January 26, 2023

A good character introduction is one of the best weapons in a TV show’s arsenal. It’s the fastest way to turn viewers into ride-or-dies because it’s easy to forgive a lot when a show introduces you to someone you think is incredibly cool (that’s why me and a lot of other grown adults still love Dragon Ball). 1923the second Yellowstone prequel series after last year’s 1883, has a lot to offer in that regard. For example, it stars Harrison Ford – the easiest way to get boomers and their families to stop what they’re doing and pay attention. And it also helps that creator Taylor Sheridan is pretty good at introducing cowboys, like 1923‘s predecessors excel in memorable openings built around their leading men.

1923 is not. Instead, it builds its rousing arrival around its leading woman.

Helen Mirren is 1923‘s other great weapon, a legendary actor on par with Ford who will both resonate with older viewers and be appreciated by younger ones – a clever play of power by one of the most popular TV franchises right now. She’s also sadly the only bright spot in the premiere, a quiet force of nature who sees men talking about doing things as she goes to get them done; 1923The first scene sees her, as matriarch Cara Dutton, confront and kill an alleged thief. It’s an act of violence that, crucially, no one sees – because if men are watching, Cara will have to act in more subtle ways.

Cara Dutton, holding down a shotgun, howls in pain in the air in the 1923 Yellowstone prequel.

Photo: Emerson Miller/Paramount Plus

In its runaway success, Yellowstone has become a franchise about the Dutton family, chronicling the powerful ranchers from Montana and their various conflicts with those around them. So far, the spin-offs each focus on a different generation of Duttons – 1883 followed James Dutton (Tim McGraw), the first Dutton patriarch to settle in Montana and found the Yellowstone Ranch after which the franchise is named.

1923 jumps forward 40 years to Jacob Dutton (Harrison Ford), the current head of the Dutton family and Yellowstone Ranch, who is currently trying to mediate a dispute between ranchers and sheepherders after a tough season left both herds with little to graze. It’s not very compelling stuff, and consists mostly of scenes where Harrison Ford intimidates outraged farmers with his gruff voice and a six-gun. It’s a downer compared to the way it is 1923 introduces his wife, Cara, or the roads 1883 and Yellowstone proper introduced their leading men.

You can forget a lot of things that happen in the 90 minutes Yellowstone pilot, but it’s hard to shake the opening moments where John Dutton III (Kevin Costner) calms a horse in a terrible accident before putting it out of its misery. Or 1883‘s dual introductions of Pinkerton agent Shea Brennan (Sam Elliott) and James Dutton, the former featuring a moment of terrible loss, and the latter single-handedly fending off a band of outlaws who should have had him dead for rights.

A line of cowboys ride their horses along a ridge against the sunset in a beautiful shot from the 1923 Yellowstone prequel.

Photo: Emerson Miller/Paramount Plus

None of 1923 is so immediately indelible after the title credits roll. In fact, little of it has anything to do with the Yellowstone Ranch. A subplot follows Teonna (Aminah Nieves), a young woman at an American Indian school in Montana run by the taciturn Father Renaud (Sebastian Roché). Another introduces Spencer Dutton (Brandon Sklenar), Jacob’s cousin who has been estranged from the family after his service in World War I and currently works as a hunter and guardian of the wealthy in the African savannah. It’s not clear how either storyline will play into things brewing around Yellowstone Ranch – Spencer’s story just seems like a change of pace for the franchise, a diversion before the prodigal returns home. Teonna’s is more importantly removed – though the clash between Native Americans and settlers/farmers like the Duttons is a regular part of Yellowstone and its spin-offs.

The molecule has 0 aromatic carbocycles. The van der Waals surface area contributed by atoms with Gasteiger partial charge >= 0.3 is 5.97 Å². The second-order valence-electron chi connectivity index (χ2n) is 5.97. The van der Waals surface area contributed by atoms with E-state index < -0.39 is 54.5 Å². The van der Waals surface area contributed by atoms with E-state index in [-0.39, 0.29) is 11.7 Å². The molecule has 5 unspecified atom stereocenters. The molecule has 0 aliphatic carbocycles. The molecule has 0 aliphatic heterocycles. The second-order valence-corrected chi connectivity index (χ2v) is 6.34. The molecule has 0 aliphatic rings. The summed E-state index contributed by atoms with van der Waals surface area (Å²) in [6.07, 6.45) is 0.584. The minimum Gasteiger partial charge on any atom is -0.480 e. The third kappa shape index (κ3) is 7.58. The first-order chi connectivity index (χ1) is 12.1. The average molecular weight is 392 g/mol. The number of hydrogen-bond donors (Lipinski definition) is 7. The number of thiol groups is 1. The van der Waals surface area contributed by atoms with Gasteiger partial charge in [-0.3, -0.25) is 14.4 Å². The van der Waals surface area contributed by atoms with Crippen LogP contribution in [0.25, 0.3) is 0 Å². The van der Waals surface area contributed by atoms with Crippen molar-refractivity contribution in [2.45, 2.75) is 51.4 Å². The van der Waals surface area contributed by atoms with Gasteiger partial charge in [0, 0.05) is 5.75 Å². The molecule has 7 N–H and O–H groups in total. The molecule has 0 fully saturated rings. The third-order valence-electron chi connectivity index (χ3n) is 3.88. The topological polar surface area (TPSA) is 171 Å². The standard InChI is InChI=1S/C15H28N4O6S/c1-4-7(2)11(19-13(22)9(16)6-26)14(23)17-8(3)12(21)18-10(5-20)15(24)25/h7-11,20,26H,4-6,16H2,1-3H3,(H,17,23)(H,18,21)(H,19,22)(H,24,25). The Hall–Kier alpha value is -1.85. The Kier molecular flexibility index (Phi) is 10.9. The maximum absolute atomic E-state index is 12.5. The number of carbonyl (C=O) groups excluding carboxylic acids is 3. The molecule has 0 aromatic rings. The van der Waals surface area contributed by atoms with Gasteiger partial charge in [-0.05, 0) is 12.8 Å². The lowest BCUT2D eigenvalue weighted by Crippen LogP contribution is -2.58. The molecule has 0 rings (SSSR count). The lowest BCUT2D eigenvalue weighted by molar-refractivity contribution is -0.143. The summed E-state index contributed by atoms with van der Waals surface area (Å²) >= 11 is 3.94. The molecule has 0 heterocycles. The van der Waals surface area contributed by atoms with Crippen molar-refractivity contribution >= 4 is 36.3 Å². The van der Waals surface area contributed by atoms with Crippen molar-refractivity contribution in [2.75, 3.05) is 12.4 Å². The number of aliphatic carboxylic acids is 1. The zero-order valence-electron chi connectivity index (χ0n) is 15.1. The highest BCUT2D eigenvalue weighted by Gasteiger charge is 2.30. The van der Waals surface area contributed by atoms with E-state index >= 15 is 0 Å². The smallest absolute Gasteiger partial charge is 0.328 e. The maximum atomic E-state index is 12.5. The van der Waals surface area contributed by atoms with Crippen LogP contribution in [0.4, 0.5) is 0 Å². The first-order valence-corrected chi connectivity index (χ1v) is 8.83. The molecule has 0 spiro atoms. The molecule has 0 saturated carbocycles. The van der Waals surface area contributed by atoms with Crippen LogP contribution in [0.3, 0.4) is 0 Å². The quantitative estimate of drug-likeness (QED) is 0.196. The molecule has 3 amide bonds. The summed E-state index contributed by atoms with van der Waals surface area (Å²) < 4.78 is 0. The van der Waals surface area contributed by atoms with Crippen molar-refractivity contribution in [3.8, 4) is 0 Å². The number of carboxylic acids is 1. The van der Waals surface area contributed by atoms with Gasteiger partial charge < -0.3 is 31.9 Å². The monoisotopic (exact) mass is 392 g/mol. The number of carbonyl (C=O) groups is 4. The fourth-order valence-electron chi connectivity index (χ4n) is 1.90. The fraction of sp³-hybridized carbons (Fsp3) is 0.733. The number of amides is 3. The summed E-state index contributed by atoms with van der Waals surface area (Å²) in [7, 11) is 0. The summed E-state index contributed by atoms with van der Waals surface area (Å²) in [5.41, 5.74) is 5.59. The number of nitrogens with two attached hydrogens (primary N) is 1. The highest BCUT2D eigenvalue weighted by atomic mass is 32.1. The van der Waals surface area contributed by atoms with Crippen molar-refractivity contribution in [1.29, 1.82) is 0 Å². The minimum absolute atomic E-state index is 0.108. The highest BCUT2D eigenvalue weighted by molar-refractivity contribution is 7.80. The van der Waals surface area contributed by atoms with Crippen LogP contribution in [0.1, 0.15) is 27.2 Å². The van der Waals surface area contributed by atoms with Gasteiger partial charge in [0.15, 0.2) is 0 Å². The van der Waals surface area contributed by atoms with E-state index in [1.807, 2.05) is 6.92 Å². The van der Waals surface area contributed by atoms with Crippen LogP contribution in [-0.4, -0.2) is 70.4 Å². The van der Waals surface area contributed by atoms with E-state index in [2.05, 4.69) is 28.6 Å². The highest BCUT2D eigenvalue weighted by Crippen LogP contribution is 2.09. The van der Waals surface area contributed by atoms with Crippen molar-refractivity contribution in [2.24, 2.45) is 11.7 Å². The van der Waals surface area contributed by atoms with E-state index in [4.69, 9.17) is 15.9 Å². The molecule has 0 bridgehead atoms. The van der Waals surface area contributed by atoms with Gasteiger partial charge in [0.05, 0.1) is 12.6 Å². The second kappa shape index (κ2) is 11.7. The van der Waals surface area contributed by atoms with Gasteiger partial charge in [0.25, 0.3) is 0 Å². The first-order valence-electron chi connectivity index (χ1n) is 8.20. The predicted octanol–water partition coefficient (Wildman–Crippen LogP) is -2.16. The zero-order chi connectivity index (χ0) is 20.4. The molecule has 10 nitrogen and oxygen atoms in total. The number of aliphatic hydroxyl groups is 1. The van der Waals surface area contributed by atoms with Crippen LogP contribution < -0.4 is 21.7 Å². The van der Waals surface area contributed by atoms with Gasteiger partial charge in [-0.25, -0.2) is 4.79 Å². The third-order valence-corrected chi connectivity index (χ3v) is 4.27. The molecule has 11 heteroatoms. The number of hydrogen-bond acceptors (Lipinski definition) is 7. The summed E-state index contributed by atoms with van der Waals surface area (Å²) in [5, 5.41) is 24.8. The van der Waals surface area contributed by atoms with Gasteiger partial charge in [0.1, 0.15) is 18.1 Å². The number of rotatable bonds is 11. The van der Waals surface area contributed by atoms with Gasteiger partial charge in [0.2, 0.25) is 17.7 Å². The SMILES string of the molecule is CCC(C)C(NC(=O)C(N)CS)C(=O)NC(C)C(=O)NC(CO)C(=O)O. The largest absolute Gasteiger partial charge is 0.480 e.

With an order for two seasons, 1923 is content with his time – primary antagonist Donald Whitfield (Timothy Dalton) doesn’t even show up in the first hour, despite his prominent placement in trailers for the show. Whenever that happens, 1923 can turn up the heat – currently doing little to establish its own identity outside of its time period.

That time period is perhaps the most compelling thing about it 1923, a moment in American history where the Wild West of legend was long gone and settlers had to decide how they would live (or not live) with the people and land around them. The show isn’t a radical departure for the Yellowstone franchise — in these shows, Sheridan builds a sprawling libertarian opera, one in which owning land is the highest ideal a man can aspire to, and grasping that American destiny has made him a targets people with less ambition. They are about men imposing order in a world they have no control over, and they usually respond to change with violence. And at this point in history, change is coming: The gulf between America’s burgeoning frontier and its cities is widest, and the looming disaster of the Great Depression, famine, and another world war loom. At the moment, Cara Dutton is the only character 1923 who seems ready to survive.

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